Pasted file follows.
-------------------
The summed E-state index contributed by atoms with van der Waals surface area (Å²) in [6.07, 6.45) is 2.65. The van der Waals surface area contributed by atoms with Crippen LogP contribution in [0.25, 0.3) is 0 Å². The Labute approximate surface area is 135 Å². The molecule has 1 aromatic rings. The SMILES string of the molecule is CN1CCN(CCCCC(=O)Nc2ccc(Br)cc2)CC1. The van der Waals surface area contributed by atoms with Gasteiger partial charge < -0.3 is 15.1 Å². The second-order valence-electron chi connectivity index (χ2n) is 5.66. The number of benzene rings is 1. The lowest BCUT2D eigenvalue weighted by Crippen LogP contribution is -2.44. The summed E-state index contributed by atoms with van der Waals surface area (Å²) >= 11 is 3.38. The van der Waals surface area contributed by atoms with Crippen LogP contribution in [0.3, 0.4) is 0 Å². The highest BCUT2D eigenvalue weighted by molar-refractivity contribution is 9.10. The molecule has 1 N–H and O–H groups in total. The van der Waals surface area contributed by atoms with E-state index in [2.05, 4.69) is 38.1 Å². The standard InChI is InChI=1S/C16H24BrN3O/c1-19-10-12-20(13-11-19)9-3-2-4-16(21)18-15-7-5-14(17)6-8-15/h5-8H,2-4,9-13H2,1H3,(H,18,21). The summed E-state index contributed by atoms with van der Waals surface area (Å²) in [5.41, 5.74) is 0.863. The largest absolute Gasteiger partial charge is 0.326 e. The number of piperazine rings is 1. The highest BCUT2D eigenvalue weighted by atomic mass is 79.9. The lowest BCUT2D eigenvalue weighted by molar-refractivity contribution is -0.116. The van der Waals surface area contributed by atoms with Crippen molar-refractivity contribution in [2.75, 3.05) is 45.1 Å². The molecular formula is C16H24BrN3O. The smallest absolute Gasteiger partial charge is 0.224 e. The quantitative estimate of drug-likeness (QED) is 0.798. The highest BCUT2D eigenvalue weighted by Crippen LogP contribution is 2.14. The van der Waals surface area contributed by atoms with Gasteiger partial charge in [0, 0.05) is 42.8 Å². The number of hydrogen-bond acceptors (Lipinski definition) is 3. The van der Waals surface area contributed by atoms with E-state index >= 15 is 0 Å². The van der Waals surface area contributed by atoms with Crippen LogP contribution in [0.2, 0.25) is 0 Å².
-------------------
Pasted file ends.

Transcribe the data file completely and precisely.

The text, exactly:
The summed E-state index contributed by atoms with van der Waals surface area (Å²) in [6.07, 6.45) is 2.65. The van der Waals surface area contributed by atoms with Crippen LogP contribution in [0.25, 0.3) is 0 Å². The Labute approximate surface area is 135 Å². The molecule has 1 aromatic rings. The SMILES string of the molecule is CN1CCN(CCCCC(=O)Nc2ccc(Br)cc2)CC1. The van der Waals surface area contributed by atoms with Gasteiger partial charge < -0.3 is 15.1 Å². The second-order valence-electron chi connectivity index (χ2n) is 5.66. The number of benzene rings is 1. The lowest BCUT2D eigenvalue weighted by Crippen LogP contribution is -2.44. The summed E-state index contributed by atoms with van der Waals surface area (Å²) >= 11 is 3.38. The van der Waals surface area contributed by atoms with Crippen LogP contribution in [0.3, 0.4) is 0 Å². The highest BCUT2D eigenvalue weighted by molar-refractivity contribution is 9.10. The molecule has 1 N–H and O–H groups in total. The van der Waals surface area contributed by atoms with E-state index in [2.05, 4.69) is 38.1 Å². The standard InChI is InChI=1S/C16H24BrN3O/c1-19-10-12-20(13-11-19)9-3-2-4-16(21)18-15-7-5-14(17)6-8-15/h5-8H,2-4,9-13H2,1H3,(H,18,21). The summed E-state index contributed by atoms with van der Waals surface area (Å²) in [5.41, 5.74) is 0.863. The largest absolute Gasteiger partial charge is 0.326 e. The number of piperazine rings is 1. The highest BCUT2D eigenvalue weighted by atomic mass is 79.9. The lowest BCUT2D eigenvalue weighted by molar-refractivity contribution is -0.116. The van der Waals surface area contributed by atoms with Crippen molar-refractivity contribution in [2.75, 3.05) is 45.1 Å². The molecular formula is C16H24BrN3O. The smallest absolute Gasteiger partial charge is 0.224 e. The quantitative estimate of drug-likeness (QED) is 0.798. The highest BCUT2D eigenvalue weighted by Crippen LogP contribution is 2.14. The van der Waals surface area contributed by atoms with Gasteiger partial charge in [0, 0.05) is 42.8 Å². The number of hydrogen-bond acceptors (Lipinski definition) is 3. The van der Waals surface area contributed by atoms with E-state index >= 15 is 0 Å². The van der Waals surface area contributed by atoms with Crippen LogP contribution in [0.2, 0.25) is 0 Å².